Polyethylene terephthalate (PET) plastic producer responsibility organisation (PRO) Petco announced that it is diversifying into multimaterials as it anticipates that participation in PROs will increase significantly and to ensure that its members remain compliant under new packaging sustainability laws.
Section 18 of the National Environmental Management Waste Act requires producers to assume responsibility for their products up to and including the end-of-life stage of the product cycle.
Extended producer responsibility (EPR) has become mandatory amid increasing consumer and governmental pressure on brands to ensure end-of-life solutions for their products beyond consumer use, Petco says.
“As participation in EPR is no longer voluntary, we anticipate that participation in PROs will increase significantly and most plastic producers are multimaterial users.
"These producers can no longer choose only to focus their EPR activities on their largest or most visible pack format,” says Petco CEO Cheri Scholtz.
Petco, in line with international best practice, views producers of packaging as the brand owner of products using the packaging, the retailer in the case of house brands or the importer of goods contained in packaging.
“Producers require a mechanism by which to meet their EPR compliance obligations, for all the component packaging materials of their identified products, in a cost-effective, efficient and non-onerous manner. They can be expected to join as few PROs as possible to meet their compliance requirements,” she said.
As required under Section 18, potential and existing brand owner, retailer and importer members will need to submit formal confirmation that they will be joining Petco’s new-look EPR scheme for 2022.
The EPR scope of work or priority products covered by Petco is set to be finalised by July 31, with the finalisation of membership to follow by August 31.
The implications of Section 18 are significant for brand-owners and retailers, notes Petco vice-chair and Coca-Cola Africa head of sustainability David Drew.
“The success of EPR relies on the commitment of brand-owners and retailers and their contributions, both financial and non-financial, to the PROs they will entrust to ensure they remain compliant. PROs and the EPR schemes they implement require the buy-in of these key stakeholders to be successful,” he said.
“The move by Petco to include packaging components not only speaks to the existing collection systems, where the packaging components of closures and labels are generally collected along with the base packaging format, but also places a necessary focus on these components,” says GreenCape circular economy analyst Dr Kirsten Barnes.
“Packaging components may render the whole base format nonrecyclable and this expanded scope will allow further work to address this. Further, packaging components may be discarded by recyclers whose systems are designed to handle the base format,” she points out.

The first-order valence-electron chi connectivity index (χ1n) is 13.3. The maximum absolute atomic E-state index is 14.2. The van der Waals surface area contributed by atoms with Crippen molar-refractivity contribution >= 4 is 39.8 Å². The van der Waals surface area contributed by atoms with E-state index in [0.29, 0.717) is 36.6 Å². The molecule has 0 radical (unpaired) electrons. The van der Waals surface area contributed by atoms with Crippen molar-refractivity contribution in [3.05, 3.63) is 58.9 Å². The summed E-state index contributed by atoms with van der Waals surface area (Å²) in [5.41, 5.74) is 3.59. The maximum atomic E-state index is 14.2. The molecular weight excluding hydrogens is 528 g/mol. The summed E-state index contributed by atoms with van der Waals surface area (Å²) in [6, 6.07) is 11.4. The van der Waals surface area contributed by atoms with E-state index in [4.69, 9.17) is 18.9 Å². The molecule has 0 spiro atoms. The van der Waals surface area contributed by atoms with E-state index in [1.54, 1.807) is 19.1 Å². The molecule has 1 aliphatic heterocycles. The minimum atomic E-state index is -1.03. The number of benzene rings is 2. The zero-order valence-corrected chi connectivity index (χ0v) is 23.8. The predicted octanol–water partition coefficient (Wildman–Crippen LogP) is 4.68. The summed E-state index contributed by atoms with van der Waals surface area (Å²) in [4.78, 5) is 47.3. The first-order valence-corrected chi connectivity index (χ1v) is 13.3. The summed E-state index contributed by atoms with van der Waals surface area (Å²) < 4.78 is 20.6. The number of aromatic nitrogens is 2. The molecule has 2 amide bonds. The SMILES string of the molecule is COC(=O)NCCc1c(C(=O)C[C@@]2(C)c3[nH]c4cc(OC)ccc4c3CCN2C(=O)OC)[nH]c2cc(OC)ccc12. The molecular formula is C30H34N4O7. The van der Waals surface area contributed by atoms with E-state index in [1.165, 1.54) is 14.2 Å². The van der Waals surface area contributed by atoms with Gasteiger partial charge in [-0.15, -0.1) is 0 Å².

“By including packaging components, the focus of the whole value chain must expand to consider design for recycling and the effective recycling of these packaging components. It is our view that South Africa’s developing mandatory EPR system should increasingly see such inclusion of packaging components in other EPR schemes.”
GreenCape is the secretariat for the South African Plastics Pact - a collaborative initiative to create a circular economy for plastics packaging.
Petco has already done extensive work in the design for recycling space, says Barnes.
Petco is effectively involved in multimaterial collections through collecting closures and labels as a necessary condition for achieving existing PET beverage bottle targets and is, therefore, best placed to establish EPR schemes for these products, says Petco board chair and Coca-Cola Beverages Africa head of public affairs, communications and sustainability Tshidi Ramogase.
“This is also aligned to global best practice where complementary packaging items, such as closures and labels, are generally included with the substrate that makes up over 80% of the product mass,” she adds.
While Petco is starting with labels and closures, further diversification will be evaluated carefully based on the strategic fit and the needs of Petco members. Larger multimaterial PROs will evolve to better serve South African producers but how this will develop is not entirely clear, says Ramogase.
Petco was founded on the principle of voluntary EPR in 2004, and is already largely compliant with the new regulations and better placed than many other organisations to become fully compliant, said Scholtz.
“To remain relevant and competitive in this space, and to assist our members in achieving the more onerous targets set by Section 18, we must diversify,” Scholtz notes.
While the regulations allow producers to comply by establishing their own schemes, collective action through multi-member PROs, such as Petco, will be more effective and cost-efficient than standalone schemes for most materials.